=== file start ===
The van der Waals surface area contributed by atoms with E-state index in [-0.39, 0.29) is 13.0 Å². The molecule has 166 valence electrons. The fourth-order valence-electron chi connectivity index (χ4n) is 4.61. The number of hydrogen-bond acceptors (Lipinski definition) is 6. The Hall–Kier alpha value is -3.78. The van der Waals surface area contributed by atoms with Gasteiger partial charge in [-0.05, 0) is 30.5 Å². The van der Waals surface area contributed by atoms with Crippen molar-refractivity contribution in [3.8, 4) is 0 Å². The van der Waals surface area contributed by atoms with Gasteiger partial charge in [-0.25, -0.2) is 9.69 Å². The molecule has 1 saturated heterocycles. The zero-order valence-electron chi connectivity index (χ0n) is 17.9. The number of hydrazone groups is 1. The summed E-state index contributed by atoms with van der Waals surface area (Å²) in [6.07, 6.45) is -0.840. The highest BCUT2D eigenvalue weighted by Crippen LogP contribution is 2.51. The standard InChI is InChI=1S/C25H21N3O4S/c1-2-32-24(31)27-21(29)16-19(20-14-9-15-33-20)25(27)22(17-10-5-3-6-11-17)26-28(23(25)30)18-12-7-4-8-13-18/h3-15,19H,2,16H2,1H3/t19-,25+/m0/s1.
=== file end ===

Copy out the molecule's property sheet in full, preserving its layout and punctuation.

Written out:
The van der Waals surface area contributed by atoms with E-state index in [-0.39, 0.29) is 13.0 Å². The molecule has 166 valence electrons. The fourth-order valence-electron chi connectivity index (χ4n) is 4.61. The number of hydrogen-bond acceptors (Lipinski definition) is 6. The Hall–Kier alpha value is -3.78. The van der Waals surface area contributed by atoms with Gasteiger partial charge in [-0.05, 0) is 30.5 Å². The van der Waals surface area contributed by atoms with Crippen molar-refractivity contribution in [3.8, 4) is 0 Å². The van der Waals surface area contributed by atoms with Gasteiger partial charge in [-0.25, -0.2) is 9.69 Å². The molecule has 1 saturated heterocycles. The zero-order valence-electron chi connectivity index (χ0n) is 17.9. The number of hydrazone groups is 1. The summed E-state index contributed by atoms with van der Waals surface area (Å²) in [6.07, 6.45) is -0.840. The highest BCUT2D eigenvalue weighted by Crippen LogP contribution is 2.51. The standard InChI is InChI=1S/C25H21N3O4S/c1-2-32-24(31)27-21(29)16-19(20-14-9-15-33-20)25(27)22(17-10-5-3-6-11-17)26-28(23(25)30)18-12-7-4-8-13-18/h3-15,19H,2,16H2,1H3/t19-,25+/m0/s1.